Global change

Nature Reviews Microbiology launches a new article series that addresses the relationship between microorganisms and global change and considers the wider environmental and health challenges.

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May 15, 2019
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Industrialization, urbanization, progress in modern medicine and technological innovations shaped our environment and the way we live our lives. However, besides exciting advances, this global change has negative economic, ecological and social effects. What role do microorganisms have in this global challenge? Climate change can affect microbial community structure and function in the ocean and soil and change host-microbiota interactions with potentially severe consequences for food production, carbon cycling and disease spread. By contrast, microorganisms could also be used to mitigate the effects of climate change. An integrated and informed approach is required to scale up our global response to climate change.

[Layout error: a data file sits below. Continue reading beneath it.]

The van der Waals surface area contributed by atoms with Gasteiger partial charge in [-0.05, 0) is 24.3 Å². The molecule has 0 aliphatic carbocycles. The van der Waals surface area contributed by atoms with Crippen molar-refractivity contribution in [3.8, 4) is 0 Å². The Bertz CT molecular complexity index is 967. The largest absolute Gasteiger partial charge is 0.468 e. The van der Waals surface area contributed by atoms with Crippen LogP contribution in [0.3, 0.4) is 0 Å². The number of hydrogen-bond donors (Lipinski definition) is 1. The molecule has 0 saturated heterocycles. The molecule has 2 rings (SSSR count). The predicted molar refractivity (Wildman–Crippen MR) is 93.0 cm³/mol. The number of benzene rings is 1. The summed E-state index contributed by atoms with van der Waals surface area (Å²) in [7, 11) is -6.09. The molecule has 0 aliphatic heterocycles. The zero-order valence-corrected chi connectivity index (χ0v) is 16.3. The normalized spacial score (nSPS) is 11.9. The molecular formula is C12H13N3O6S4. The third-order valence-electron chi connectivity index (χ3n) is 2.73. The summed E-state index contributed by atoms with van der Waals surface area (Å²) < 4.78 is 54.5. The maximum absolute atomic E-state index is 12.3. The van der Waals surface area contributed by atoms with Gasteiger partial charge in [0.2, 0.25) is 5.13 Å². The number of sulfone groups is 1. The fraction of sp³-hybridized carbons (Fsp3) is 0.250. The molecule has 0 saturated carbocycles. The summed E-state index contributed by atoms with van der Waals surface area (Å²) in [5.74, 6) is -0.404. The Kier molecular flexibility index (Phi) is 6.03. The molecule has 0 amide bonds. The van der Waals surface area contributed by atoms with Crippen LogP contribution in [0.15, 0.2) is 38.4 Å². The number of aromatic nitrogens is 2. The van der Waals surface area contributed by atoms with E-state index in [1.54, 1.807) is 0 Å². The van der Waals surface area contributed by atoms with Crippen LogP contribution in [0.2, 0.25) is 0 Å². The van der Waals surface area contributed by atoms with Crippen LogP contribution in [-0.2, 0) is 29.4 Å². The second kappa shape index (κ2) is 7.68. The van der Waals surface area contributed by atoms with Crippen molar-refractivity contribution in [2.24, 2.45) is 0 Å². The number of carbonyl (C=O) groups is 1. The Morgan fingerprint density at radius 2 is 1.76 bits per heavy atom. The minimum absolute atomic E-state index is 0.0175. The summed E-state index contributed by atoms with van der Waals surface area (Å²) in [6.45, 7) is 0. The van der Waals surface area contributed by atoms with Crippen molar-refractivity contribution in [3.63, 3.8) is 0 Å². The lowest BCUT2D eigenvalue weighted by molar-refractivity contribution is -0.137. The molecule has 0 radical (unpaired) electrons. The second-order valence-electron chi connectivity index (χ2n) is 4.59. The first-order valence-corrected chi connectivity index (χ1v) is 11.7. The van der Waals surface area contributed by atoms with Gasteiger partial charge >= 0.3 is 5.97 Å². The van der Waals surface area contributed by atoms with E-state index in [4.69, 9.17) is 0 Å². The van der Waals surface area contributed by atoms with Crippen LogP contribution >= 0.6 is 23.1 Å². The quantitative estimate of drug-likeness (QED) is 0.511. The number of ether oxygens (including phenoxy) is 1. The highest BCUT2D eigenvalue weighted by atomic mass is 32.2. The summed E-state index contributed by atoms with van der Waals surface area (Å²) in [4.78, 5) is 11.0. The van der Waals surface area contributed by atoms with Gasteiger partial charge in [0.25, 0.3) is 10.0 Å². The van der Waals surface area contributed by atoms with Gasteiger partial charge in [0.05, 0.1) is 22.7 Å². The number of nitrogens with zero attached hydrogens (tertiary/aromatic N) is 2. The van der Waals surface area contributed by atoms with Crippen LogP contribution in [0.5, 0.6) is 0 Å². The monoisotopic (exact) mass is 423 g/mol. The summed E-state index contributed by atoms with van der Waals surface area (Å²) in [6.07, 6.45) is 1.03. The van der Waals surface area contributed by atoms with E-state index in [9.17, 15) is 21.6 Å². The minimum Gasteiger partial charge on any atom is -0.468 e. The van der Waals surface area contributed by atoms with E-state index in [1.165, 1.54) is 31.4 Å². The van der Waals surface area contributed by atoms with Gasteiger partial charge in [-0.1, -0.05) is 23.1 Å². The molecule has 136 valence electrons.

Nature Reviews Microbiology addresses the relationship between microorganisms and global change and considers the wider environmental and health challenges in a new article series on Global change

Access the articles in this series online.

In a Comment, Antje Boetius explores global change microbiology and discusses how this field could provide essential knowledge and sustainable solutions.

In a Viewpoint article, several experts discuss the microbial contributions to climate change.

Sonnenburg and Sonnenburg explore in a Opinion article whether individuals in the industrialized world may be harbouring a microbial community that is now incompatible with human biology, and they hypothesize that the modern, industrial lifestyle has contributed to alterations in the microbiota that may be linked to the deterioration of human health.

In a Review, Huisman and colleagues discuss bloom formation, the impact of eutrophication and climate change, and measures to prevent and control cyanobacterial blooms.

In a Progress article, Bertagnolli and Stewart describe the ecological and functional diversity of the microbial communities that inhabit these zones and their contribution to biogeochemical cycles.

More articles to be included in this ongoing series!



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Andrea Du Toit

Senior Editor, Nature Reviews Microbiology

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